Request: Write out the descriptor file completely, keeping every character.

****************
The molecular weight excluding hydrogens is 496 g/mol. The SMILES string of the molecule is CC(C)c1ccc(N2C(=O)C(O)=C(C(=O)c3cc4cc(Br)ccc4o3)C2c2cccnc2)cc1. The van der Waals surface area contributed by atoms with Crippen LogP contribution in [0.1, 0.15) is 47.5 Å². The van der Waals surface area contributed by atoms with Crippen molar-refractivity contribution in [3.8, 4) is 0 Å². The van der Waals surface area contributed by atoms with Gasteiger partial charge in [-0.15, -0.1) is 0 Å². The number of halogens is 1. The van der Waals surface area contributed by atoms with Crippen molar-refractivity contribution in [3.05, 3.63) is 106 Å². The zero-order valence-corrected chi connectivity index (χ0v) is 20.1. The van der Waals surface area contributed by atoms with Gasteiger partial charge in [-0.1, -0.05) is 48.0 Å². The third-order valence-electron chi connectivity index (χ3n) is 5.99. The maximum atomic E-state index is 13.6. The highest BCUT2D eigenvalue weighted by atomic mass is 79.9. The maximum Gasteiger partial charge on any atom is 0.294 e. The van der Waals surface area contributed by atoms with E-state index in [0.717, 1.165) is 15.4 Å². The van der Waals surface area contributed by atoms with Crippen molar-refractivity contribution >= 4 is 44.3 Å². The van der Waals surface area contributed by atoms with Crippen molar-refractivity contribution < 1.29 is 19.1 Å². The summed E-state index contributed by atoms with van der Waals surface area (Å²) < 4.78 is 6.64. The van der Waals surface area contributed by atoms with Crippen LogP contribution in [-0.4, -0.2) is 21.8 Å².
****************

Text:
The molecular weight excluding hydrogens is 496 g/mol. The SMILES string of the molecule is CC(C)c1ccc(N2C(=O)C(O)=C(C(=O)c3cc4cc(Br)ccc4o3)C2c2cccnc2)cc1. The van der Waals surface area contributed by atoms with Crippen LogP contribution in [0.1, 0.15) is 47.5 Å². The van der Waals surface area contributed by atoms with Crippen molar-refractivity contribution in [3.8, 4) is 0 Å². The van der Waals surface area contributed by atoms with Gasteiger partial charge in [-0.15, -0.1) is 0 Å². The number of halogens is 1. The van der Waals surface area contributed by atoms with Crippen molar-refractivity contribution in [3.05, 3.63) is 106 Å². The zero-order valence-corrected chi connectivity index (χ0v) is 20.1. The van der Waals surface area contributed by atoms with Gasteiger partial charge in [-0.1, -0.05) is 48.0 Å². The third-order valence-electron chi connectivity index (χ3n) is 5.99. The maximum atomic E-state index is 13.6. The highest BCUT2D eigenvalue weighted by atomic mass is 79.9. The maximum Gasteiger partial charge on any atom is 0.294 e. The van der Waals surface area contributed by atoms with E-state index in [0.717, 1.165) is 15.4 Å². The van der Waals surface area contributed by atoms with Crippen molar-refractivity contribution >= 4 is 44.3 Å². The van der Waals surface area contributed by atoms with Crippen molar-refractivity contribution < 1.29 is 19.1 Å². The summed E-state index contributed by atoms with van der Waals surface area (Å²) < 4.78 is 6.64. The van der Waals surface area contributed by atoms with Crippen LogP contribution in [-0.4, -0.2) is 21.8 Å².